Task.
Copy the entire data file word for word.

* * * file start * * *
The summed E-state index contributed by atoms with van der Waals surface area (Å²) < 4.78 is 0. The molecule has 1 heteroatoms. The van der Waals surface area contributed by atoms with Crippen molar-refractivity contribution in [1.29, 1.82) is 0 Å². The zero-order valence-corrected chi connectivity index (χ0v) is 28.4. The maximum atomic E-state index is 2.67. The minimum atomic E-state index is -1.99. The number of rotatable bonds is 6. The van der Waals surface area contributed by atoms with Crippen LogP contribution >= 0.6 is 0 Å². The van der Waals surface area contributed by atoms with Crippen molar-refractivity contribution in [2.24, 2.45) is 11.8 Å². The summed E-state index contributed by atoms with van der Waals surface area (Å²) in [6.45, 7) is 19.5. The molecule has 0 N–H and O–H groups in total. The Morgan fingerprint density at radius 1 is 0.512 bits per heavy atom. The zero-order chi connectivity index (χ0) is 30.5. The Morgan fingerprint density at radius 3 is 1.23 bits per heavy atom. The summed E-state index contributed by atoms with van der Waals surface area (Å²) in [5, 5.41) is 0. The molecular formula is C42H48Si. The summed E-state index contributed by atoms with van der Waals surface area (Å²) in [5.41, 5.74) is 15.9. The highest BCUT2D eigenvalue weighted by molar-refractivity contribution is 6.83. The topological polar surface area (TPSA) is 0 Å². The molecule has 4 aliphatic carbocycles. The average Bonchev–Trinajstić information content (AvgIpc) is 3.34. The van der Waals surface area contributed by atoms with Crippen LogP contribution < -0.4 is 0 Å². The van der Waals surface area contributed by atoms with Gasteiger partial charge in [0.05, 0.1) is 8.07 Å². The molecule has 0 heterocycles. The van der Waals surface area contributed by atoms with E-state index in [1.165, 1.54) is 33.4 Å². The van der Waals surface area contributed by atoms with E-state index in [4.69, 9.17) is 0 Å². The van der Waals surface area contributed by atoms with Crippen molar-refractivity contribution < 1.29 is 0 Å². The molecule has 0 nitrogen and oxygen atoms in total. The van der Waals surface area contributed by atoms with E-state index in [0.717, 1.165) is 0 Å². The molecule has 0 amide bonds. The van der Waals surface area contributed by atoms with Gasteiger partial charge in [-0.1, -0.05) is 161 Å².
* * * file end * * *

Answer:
The summed E-state index contributed by atoms with van der Waals surface area (Å²) < 4.78 is 0. The molecule has 1 heteroatoms. The van der Waals surface area contributed by atoms with Crippen molar-refractivity contribution in [1.29, 1.82) is 0 Å². The zero-order valence-corrected chi connectivity index (χ0v) is 28.4. The maximum atomic E-state index is 2.67. The minimum atomic E-state index is -1.99. The number of rotatable bonds is 6. The van der Waals surface area contributed by atoms with Crippen LogP contribution >= 0.6 is 0 Å². The van der Waals surface area contributed by atoms with Crippen molar-refractivity contribution in [2.24, 2.45) is 11.8 Å². The summed E-state index contributed by atoms with van der Waals surface area (Å²) in [6.45, 7) is 19.5. The molecule has 0 N–H and O–H groups in total. The Morgan fingerprint density at radius 1 is 0.512 bits per heavy atom. The zero-order chi connectivity index (χ0) is 30.5. The Morgan fingerprint density at radius 3 is 1.23 bits per heavy atom. The summed E-state index contributed by atoms with van der Waals surface area (Å²) in [5, 5.41) is 0. The molecular formula is C42H48Si. The summed E-state index contributed by atoms with van der Waals surface area (Å²) in [5.41, 5.74) is 15.9. The highest BCUT2D eigenvalue weighted by molar-refractivity contribution is 6.83. The topological polar surface area (TPSA) is 0 Å². The molecule has 4 aliphatic carbocycles. The average Bonchev–Trinajstić information content (AvgIpc) is 3.34. The van der Waals surface area contributed by atoms with Crippen LogP contribution < -0.4 is 0 Å². The van der Waals surface area contributed by atoms with Gasteiger partial charge in [0.05, 0.1) is 8.07 Å². The molecule has 0 heterocycles. The van der Waals surface area contributed by atoms with E-state index in [1.165, 1.54) is 33.4 Å². The van der Waals surface area contributed by atoms with E-state index in [4.69, 9.17) is 0 Å². The van der Waals surface area contributed by atoms with Crippen molar-refractivity contribution < 1.29 is 0 Å². The molecule has 0 nitrogen and oxygen atoms in total. The van der Waals surface area contributed by atoms with E-state index in [0.717, 1.165) is 0 Å². The molecule has 0 amide bonds. The van der Waals surface area contributed by atoms with Gasteiger partial charge in [-0.1, -0.05) is 161 Å².